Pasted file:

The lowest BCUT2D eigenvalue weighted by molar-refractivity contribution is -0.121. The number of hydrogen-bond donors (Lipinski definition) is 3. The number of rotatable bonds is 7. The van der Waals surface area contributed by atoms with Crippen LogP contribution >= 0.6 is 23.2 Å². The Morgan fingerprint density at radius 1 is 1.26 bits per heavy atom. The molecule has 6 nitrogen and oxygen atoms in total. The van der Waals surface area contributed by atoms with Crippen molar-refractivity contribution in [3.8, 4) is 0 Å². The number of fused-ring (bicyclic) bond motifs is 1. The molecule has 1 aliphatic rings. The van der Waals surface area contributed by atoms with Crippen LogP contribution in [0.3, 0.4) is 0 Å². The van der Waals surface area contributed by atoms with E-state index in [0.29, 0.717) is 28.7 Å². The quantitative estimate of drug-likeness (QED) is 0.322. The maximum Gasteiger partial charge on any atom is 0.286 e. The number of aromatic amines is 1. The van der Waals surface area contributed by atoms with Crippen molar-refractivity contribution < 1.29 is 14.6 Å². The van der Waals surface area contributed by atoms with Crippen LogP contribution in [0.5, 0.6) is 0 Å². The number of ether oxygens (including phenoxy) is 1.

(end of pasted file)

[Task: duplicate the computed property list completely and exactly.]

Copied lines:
The lowest BCUT2D eigenvalue weighted by molar-refractivity contribution is -0.121. The number of hydrogen-bond donors (Lipinski definition) is 3. The number of rotatable bonds is 7. The van der Waals surface area contributed by atoms with Crippen LogP contribution >= 0.6 is 23.2 Å². The Morgan fingerprint density at radius 1 is 1.26 bits per heavy atom. The molecule has 6 nitrogen and oxygen atoms in total. The van der Waals surface area contributed by atoms with Crippen molar-refractivity contribution in [3.8, 4) is 0 Å². The number of fused-ring (bicyclic) bond motifs is 1. The molecule has 1 aliphatic rings. The van der Waals surface area contributed by atoms with Crippen LogP contribution in [0.3, 0.4) is 0 Å². The van der Waals surface area contributed by atoms with E-state index in [0.29, 0.717) is 28.7 Å². The quantitative estimate of drug-likeness (QED) is 0.322. The maximum Gasteiger partial charge on any atom is 0.286 e. The number of aromatic amines is 1. The van der Waals surface area contributed by atoms with Crippen molar-refractivity contribution < 1.29 is 14.6 Å². The van der Waals surface area contributed by atoms with Crippen LogP contribution in [0.5, 0.6) is 0 Å². The number of ether oxygens (including phenoxy) is 1.